So now here I am, flush with cash (no, I really don't understand the value of money all that well), wondering what to do. Part of me wants to race out to the Jaguar dealership and use the $1.14 for a down payment on an XJ Special Edition, but then I remember my Daddy tellin' me, 'Son, with a face like that, you'd best be savin' every dime you ever see.' That's a hard piece of advice to forget, but I've been feeling sort of generous of late. Must be the collapsing economy (again, I'm not all that clear as to what my financial advisor means by 'You'll be flat broke by Memorial Day').

So I was thinking maybe I'd do my country a favor, and just stash this check away in that old cedar box on my bedroom shelf. Seeing that the federal deficit was at $23.7 trillion this week, I'm figuring it's the least I can do to forget about that $1.14. Sure, I'd have to go without a Pop-Tart or two, but in this time of national desperation, we all need to do our part. Besides, I just bought a 16-pack of frosted strawberry last night. I'm good for a while.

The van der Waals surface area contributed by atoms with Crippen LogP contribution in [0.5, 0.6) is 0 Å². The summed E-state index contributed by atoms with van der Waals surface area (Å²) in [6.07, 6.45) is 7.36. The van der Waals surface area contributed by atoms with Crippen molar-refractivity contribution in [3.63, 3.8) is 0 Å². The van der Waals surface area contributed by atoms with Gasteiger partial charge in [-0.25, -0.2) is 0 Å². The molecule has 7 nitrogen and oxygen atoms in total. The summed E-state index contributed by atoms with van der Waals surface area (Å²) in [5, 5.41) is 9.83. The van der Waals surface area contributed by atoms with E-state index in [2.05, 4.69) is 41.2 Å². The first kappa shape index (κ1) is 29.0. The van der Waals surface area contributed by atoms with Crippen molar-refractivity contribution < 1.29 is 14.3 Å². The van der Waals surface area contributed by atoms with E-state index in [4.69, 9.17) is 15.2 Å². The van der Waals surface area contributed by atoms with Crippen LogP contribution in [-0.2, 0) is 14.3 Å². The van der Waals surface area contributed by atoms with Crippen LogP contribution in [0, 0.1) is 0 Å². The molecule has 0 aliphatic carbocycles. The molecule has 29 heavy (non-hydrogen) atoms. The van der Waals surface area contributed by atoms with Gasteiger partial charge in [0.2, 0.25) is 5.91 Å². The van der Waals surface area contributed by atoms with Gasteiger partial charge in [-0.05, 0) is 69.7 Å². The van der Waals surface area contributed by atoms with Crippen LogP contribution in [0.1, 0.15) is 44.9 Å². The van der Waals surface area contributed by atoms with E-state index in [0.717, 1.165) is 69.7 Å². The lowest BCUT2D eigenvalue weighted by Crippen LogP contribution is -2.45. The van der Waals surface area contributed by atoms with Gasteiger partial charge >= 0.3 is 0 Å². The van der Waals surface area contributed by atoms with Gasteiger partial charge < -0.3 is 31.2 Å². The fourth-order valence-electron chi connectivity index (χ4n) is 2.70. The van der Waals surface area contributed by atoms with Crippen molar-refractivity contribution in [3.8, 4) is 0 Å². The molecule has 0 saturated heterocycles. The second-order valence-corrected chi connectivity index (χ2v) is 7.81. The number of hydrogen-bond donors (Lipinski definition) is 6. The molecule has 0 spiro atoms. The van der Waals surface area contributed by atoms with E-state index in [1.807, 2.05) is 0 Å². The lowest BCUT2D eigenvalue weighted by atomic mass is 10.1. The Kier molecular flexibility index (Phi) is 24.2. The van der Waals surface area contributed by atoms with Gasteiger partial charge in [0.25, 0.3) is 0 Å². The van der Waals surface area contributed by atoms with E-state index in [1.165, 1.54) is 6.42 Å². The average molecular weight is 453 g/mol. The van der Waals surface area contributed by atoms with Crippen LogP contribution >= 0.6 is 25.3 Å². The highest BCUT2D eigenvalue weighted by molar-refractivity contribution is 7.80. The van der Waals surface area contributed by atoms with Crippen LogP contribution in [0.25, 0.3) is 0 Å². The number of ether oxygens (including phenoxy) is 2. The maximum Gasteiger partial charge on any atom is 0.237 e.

My worry with my benevolent effort is that the federal government ain't gonna appreciate it. I mean, once the big-spenders in Washington D.C. notice there's a little spare change in the checking account, they'll be fighting each other over how to use it. One senator will want to buy an extra rivet on a $4 billion aircraft carrier, another one's gonna' want to use it for half a brick on a $230 million mile section of border wall, and a third will want to keep the Social Security fund solvent for another two-thirds of a nanosecond. I mean, those are all good causes, sure. Just don't use it to fund NASA's plan to colonize Mars. That's where I draw the line.

Of course, when an average citizen like me makes a financial sacrifice such as this for the good of the economic well-being of his country, he doesn't do it for recognition, not that I'd refuse a Presidential Medal of Commendation. I mean, given that Mr. Mnuchin already ignores the 99.2 percent of the population that owns less wealth than he does, it would be foolish of me to think I'd be noticed for my selfless act, much less asked to become an advisor for the Federal Reserve chairman. Again, not that I'd refuse.